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23 October 2012
Saturday Night and Sunday Morning – a sensational new Lakeside exhibition

A sensational new photographic exhibition opens at the Djanogly Art Gallery at Lakeside on Saturday 17th November.

Saturday Night and Sunday Morning – The ‘Authentic Moment’ in British Photography, is inspired by the ground breaking novel by the late Nottingham author and Honorary Graduate of The University of
Nottingham, Alan Sillitoe (DLitt 1994) and the film adaptation directed by Karel Reisz.

1. Saturday Night and Sunday Morning (1960)

The exhibition features a selection of never-before-exhibited stills from Reisz’s iconoc film, much of which was shot on location in Nottingham. Drawing its material from Nottingham and the Midland
, as well as the Black Country and Manchester, the exhibition captures the essence of Sillitoe’s world and a country at the point of profound cultural change. Alan Sillitoe died in 2010.

First published in 1958, Saturday Night and Sunday Morning helped frame itrs cultural moment. It charts a year in the life of Arthur Seaton, machinist in the Raleigh cycle factory, and young urban
rebel. The novel appeared at the time of a spate of accounts of urban working class life by academics, playwrights, novelists and documentary film makers.

2. Albert Finney as Arthur Seaton in Saturday Night and Sunday Morning (1960) © Woodfall BFI.lowres 75E0

Many were concerned with the effect of a burgeoning consumer culture; the very idea of ‘community’ was counter pointed by the emergence of a new working class affluence and individualism. The end
of post-war austerity also signalled the advent of a distinct youth culture; for the first time young people – the recently branded ‘teenagers’ – defined themselves outside of their parents’
culture, and had spending power like never before, which they used on fashion, music and entertainment.

Taking seminal moments from the book and film, this exhibition explores the depiction of these social changes in contemporary photography, focusing in particular on working-class culture in the
late 50s and 60s.

3. Saturday Night and Sunday Morning (1960) © Woodfall BFI.lowres D740

It highlights the various approaches taken by a generation of photographers drawn to ‘the regions’ in an attempt to capture the authenticity of ordinary lives. So-called ‘Young Meteors’ John
Bulmer and Graham Finlayson worked for newspapers such as The Manchester Guardian and the latest print media magazines, while Roger Mayne and Shirley baker initiated their own briefs generating new contexts for their photographic studies.

Maurice Broomfield, an industrial photographer, diligently portrayed the nobility of factory workers for company reports. Their works are complemented by that of other natural photographers who
have been subsequently overlooked , as well as an array of accomplished local amateurs.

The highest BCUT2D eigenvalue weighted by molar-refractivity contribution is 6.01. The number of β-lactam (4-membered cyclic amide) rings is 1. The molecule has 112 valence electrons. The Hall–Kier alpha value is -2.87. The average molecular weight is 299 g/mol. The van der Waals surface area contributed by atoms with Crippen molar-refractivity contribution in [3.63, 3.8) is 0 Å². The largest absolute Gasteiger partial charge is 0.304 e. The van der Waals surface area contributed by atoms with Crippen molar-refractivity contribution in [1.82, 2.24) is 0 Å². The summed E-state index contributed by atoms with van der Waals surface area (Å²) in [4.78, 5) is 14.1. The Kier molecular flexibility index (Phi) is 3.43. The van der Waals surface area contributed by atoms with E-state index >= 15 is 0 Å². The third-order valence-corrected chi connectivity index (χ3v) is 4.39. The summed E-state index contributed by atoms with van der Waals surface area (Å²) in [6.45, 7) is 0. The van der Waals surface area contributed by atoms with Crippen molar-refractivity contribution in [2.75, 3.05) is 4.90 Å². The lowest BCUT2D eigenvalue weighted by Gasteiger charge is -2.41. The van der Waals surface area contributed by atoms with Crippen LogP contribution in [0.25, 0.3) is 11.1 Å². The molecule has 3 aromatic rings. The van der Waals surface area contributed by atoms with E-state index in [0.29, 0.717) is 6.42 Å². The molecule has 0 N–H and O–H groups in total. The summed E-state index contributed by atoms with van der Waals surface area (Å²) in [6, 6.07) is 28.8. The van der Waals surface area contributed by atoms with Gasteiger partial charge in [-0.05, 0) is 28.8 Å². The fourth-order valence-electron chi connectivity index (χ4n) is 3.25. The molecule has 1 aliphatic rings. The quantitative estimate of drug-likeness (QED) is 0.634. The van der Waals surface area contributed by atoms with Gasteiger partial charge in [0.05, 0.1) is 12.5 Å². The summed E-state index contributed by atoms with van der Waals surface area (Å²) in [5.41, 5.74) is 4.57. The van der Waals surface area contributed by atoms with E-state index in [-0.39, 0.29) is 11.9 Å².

The exhibition is supported by a number of related talks and events:

SATURDAY 17 NOVEMBER – SUNDAY 10 FEBRUARY
SATURDAY NIGHT AND SUNDAY MORNING – The ‘Authentic Moment’ in British Photography
Djanogly Art Gallery, Lakeside Arts Centre, University Park, Nottingham, NG7 2RD
Admission Free
0115 846 7777
www.lakesidearts.org.uk

THURSDAY 22 NOVEMBER 6.30PM – 7.30PM
LECTURE: Regionalism and Realism: Saturday Night and Sunday Morning
Djanogly Art Gallery Lecture Theatre, Lakeside Arts Centre, University Park, Nottingham, NG7 2RD
Admission Free
0115 846 7777
www.lakesidearts.org.uk
Tracy Hargreaves is Senior Lecturer in Modern and Contemporary Literature, School of English, University of Leeds. Her lecture will focus on the British New Wave and Free Cinema and consider the
issues of censorship and the bizarre regional distribution that beset Karel Reisz’ film.

SATURDAY 25 NOVEMBER, 4AM
4AM PROJECT
Lakeside Arts Centre, University Park, Nottingham, NG7 2RD
Admission Free
0115 846 7777
www.lakesidearts.org.uk
Photographers with mild insomnia and an eye for the unusual will have the unique opportunity to play their part in the Saturday Night and Sunday Morning exhibition by
leaving the cosy confines of their beds to create an online photographic portrait of Nottingham at 4am. Led by photographer and the project’s creative director Karen Strunks, the 4am project comes
to Nottingham. For more info see www.4amproject.org.

THURSDAY 29 NOVEMBER 6.30PM – 7.30PM
LECTURE: I’m Out For a Good Time
Djanogly Art Gallery Lecture Theatre, Lakeside Arts Centre, University Park, Nottingham, NG7 2RD
Admission Free
0115 846 7777
www.lakesidearts.org.uk
Nigel Arthur (British Film Institute) gives an illustrated talk using the film stills from Saturday Night and Sunday Morning in the National Archive to explore Arthur Seaton’s idea of a "good time"
and how the still images create the mood and style of the film.

WEDNESDAY 12 DECEMBER 6.30PM – 7.30PM
LECTURE: Post-War Prosperity: the Redesigning of Nottingham in the 50s and 60s
Djanogly Art Gallery Lecture Theatre, Lakeside Arts Centre, University Park, Nottingham, NG7 2RD
Admission Free
0115 846 7777
www.lakesidearts.org.uk
Elain Harwood is an historian with English Heritage and the author of the Pevsner City Guide to Nottingham. She is currently writing a book on English postwar architecture. This lecture accompanies
the Saturday Night and Sunday Morning exhibition.

 

 


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